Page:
July 08, 2012 by Bay Nature Staff
Come learn about the agricultural practices of California in the late 19th century at this historic working farm at a …
January 05, 2012 by Alison Hawkes
Monarchs may be the most celebrated and regal of the Lepidoptera, and they’re hitting record highs in the Bay Area. Ardenwood Historic Farm in Fremont is estimating their numbers at 4,200, which is 10 times the normal count. Grab your binoculars.
October 01, 2008 by Joan Hamilton
It’s easy to forget how much of the Bay Area was once a working landscape. Row crops, orchards, and pastures held sway in places now covered by freeways and houses. But a surprising amount of that working land endures in our parks and preserves. In the East Bay, ranchers still run cattle on thousands of acres of land, both public and private. And in a few places, thanks to the East Bay Regional Park District, kids and adults can learn firsthand about skills people once took for granted: how to plant a seed, plow a field, grind grain into flour, or spin wool into yarn.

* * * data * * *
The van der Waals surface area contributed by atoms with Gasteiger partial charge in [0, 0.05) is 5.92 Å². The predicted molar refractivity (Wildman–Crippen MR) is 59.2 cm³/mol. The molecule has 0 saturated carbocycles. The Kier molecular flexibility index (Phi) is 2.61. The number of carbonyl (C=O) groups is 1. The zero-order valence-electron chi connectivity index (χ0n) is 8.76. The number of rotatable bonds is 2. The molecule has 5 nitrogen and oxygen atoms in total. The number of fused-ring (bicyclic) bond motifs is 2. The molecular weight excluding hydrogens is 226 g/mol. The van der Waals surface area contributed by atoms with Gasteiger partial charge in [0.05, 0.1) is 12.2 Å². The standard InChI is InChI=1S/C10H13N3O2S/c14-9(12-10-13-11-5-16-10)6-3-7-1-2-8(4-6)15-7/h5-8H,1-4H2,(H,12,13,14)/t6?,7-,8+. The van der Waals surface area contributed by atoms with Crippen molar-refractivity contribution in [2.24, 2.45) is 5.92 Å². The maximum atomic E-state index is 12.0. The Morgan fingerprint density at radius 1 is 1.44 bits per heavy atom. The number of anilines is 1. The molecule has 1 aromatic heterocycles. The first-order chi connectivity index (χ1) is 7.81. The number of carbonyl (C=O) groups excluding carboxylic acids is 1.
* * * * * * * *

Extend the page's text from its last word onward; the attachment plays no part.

July 01, 2006 by Bill O’Brien
Some folks love their scent and shade; others resent them for crowding out natives; most of us know they came from Australia and found a niche here. But few know that the East Bay’s eucalypts owe their presence to one entrepreneur who thought the trees would make him rich. They didn’t, but now, love them or hate them, the trees are here to stay. Fortunately, some animals have profited from Mr. Havens’s mistake.